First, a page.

A Nylon Most Anticipated Book of the Year 

A BuzzFeed Most Anticipated Book of the Year 

A Glamour Most Anticipated Book of the Year

The Millions, A Most Anticipated Book of the Year

“This memoir explores finding the language and communication skills to come to terms with emotions and physical pain beyond anything we have ever encountered in media, social or familial conversation, medical treatment . . . I wish it was around back in the 1990s. I’m glad it’s here now. This is one you’re going to buy for the teenager as well as your friends and colleagues in their twenties and thirties. With a love story entwined with a chorus of voices, this is compulsively enjoyable and empowering memoir.” —Lauren LeBlanc, The Observer, Best Memoirs of Spring

“Scintillating . . . [Caldwell] smartly blends the personal and cultural to confront the ways women’s suffering has been dismissed throughout history . . . The result gives a vibrant voice to a struggle that many have been taught to quietly shoulder alone. This is an audacious tribute to women everywhere.” —Publishers Weekly

“Caldwell delves deeply into medical and social aspects of menstruation as well as complex aspects of women’s health, identity, marriage, and family, resulting in a fresh, intimate, and engaging chronicle.” —Booklist

 “Caldwell’s candor about all things menstrual is the greatest strength of this dynamic book . . . [W]omen who suffer from PMDD will take solace in the ups and downs of Caldwell’s journey toward self-acceptance, health, and love. The narrative may also appeal to anyone who suffers frustration and anger in the face of an illness for which they struggle to get an accurate diagnosis, a situation that disproportionately affects women. Provocatively intimate reading.” —Kirkus Reviews

“Not since Elizabeth Wurtzel’s More, Now, Again have I been so obsessed with a book of nonfiction. I read The Red Zone in one day, in one chair, four cups of coffee, and after: a single cigarette. Obsessed.” —Elizabeth Ellen, founder/editor of SF/LD Books, author of Person/a and Her Lesser Work

“Chloe Caldwell invites us to call shotgun on one of her most intimate, moving, and hilarious rides yet! Tinder, THC, Poshmark, WebMD, Prozac, diner eggs, ovulation—The Red Zone has all the highs and lows you come to expect in her delightful nonfiction. Plus, her exploration of PMDD and being a stepmom offers a texture all its own. The Red Zone operates like a love story indeed on so many levels—we readers feel so loved turning every page of this gorgeous offering.” —Porochista Khakpour, author of Brown Album: Essays on Exile and Identity and Sick: A Memoir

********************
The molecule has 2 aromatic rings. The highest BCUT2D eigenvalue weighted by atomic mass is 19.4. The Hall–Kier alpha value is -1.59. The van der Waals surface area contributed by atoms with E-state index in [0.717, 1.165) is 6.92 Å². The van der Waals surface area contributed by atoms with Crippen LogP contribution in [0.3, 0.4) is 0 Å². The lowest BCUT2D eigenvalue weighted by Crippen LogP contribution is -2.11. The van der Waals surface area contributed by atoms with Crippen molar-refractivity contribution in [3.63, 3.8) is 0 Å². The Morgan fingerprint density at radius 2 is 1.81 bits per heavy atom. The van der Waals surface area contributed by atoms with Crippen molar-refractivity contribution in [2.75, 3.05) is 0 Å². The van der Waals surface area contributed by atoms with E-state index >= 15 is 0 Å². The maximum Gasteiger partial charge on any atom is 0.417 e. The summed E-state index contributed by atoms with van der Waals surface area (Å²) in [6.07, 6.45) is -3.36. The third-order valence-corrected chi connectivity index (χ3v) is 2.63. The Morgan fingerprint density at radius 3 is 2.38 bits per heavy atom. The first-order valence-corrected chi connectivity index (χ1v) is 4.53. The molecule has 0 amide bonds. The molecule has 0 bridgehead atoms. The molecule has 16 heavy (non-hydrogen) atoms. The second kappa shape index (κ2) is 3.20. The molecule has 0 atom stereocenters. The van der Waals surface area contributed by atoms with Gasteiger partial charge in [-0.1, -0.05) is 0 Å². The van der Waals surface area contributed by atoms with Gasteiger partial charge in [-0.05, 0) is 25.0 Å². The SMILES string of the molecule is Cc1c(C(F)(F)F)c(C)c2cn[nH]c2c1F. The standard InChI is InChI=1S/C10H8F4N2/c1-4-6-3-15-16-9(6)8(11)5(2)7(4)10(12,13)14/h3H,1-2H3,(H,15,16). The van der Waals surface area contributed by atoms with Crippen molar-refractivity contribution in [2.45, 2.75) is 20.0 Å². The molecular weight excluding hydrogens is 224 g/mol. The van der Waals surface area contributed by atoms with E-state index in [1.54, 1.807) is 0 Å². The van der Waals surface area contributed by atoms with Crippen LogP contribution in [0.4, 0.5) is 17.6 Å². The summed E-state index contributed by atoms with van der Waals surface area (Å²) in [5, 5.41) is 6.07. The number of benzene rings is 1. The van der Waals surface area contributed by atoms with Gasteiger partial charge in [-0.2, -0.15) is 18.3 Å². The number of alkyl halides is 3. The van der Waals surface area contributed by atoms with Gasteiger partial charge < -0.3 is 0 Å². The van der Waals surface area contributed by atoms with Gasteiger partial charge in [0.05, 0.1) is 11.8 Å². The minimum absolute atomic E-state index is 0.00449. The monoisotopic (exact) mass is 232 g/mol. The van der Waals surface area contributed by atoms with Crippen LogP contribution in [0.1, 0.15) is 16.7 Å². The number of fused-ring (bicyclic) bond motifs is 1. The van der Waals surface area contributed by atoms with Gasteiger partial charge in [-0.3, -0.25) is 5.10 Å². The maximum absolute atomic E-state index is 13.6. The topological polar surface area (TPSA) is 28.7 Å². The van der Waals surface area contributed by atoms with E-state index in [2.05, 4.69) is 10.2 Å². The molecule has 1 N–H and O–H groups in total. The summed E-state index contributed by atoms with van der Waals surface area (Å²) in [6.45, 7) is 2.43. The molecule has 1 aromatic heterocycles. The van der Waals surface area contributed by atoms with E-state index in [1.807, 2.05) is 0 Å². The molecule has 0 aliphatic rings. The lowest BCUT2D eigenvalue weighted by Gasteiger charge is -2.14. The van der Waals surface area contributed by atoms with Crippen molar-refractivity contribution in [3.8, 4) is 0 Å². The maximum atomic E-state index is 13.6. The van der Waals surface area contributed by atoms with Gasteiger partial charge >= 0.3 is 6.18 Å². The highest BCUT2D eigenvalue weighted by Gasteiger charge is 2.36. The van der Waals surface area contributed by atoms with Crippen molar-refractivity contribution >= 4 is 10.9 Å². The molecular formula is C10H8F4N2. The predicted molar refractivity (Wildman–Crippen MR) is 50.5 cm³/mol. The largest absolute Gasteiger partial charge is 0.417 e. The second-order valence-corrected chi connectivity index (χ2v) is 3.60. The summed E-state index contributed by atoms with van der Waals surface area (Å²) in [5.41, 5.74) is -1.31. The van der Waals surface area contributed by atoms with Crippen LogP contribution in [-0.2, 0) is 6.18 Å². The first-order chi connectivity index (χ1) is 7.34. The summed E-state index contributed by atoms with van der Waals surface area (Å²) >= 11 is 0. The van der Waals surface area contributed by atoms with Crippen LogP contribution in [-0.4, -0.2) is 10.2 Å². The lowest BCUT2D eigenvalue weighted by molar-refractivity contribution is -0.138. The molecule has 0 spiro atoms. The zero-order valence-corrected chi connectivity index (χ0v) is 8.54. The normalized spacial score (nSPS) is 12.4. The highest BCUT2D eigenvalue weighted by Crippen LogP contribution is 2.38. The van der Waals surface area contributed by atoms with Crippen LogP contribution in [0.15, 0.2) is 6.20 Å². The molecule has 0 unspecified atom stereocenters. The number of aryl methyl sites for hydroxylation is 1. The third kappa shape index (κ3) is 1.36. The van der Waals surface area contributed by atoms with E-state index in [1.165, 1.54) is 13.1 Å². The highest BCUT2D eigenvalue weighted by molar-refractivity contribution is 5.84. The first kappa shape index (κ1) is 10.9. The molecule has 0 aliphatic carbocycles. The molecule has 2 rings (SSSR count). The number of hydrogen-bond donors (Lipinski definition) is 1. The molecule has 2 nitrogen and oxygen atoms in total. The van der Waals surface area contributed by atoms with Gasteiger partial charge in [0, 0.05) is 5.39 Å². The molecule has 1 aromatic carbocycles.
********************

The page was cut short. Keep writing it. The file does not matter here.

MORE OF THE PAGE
“It’s the greatest love story known to woman: that of herself with her own body. This is deep, wild genius at work—a sharp, generous, questing, very funny book that lays bare the grueling extremes of menstruation. THERE WILL BE BLOOD. And thank god for that. Because we bleed. We bleed and bleed and bleed. As much as they want to pretend we don’t. Chloe Caldwell writes with guts and grace. We are very lucky to have her.” —Emma Jane Unsworth, author of Grown Ups

The Red Zone: A Love Story is a period memoir as only Chloe Caldwell could write it, with warmth and particularity and charm. I smiled in recognition every few pages, read parts angrily aloud to my husband as though they were his fault, and laughed loudly enough at others to wake up my dogs. Yes, it’s a love story, but The Red Zone is also an adventure, which may sound like a strange descriptor for a book about PMDD until you have experienced it through Caldwell’s wry, piercing, fundamentally optimistic eyes. Both personal and communal, searching and exuberant, The Red Zone will speak to anyone who has been led by pain, curiosity, or misdiagnosis to become a detective of her own body.” —Kristi Coulter, author of Nothing Good Can Come from This

“The necessity and urgency of The Red Zone made me wonder how I—and any woman—had lived so long without it. Through the lens of PMDD and the female body, Caldwell refracts every issue imaginable, from relationships to hormones to queerness to stepmotherhood to blended families, all with hilarity, intimacy, and depth. Feeling seen by this book is an understatement; it’s a survival guide.” —Zaina Arafat, author of You Exist Too Much

“A coming-of-age memoir for those of us in our thirties who are still trying to come of age, Chloe Caldwell’s The Red Zone is an incredible tale of vulnerability, family, and periods. As hilarious as it is heartfelt, and as informative as it is inspirational, here is as honest a tale of self-discovery—and eventual self-acceptance—as has ever been written. A bloody brilliant book.” —Isaac Fitzgerald, author of Dirtbag, Massachusetts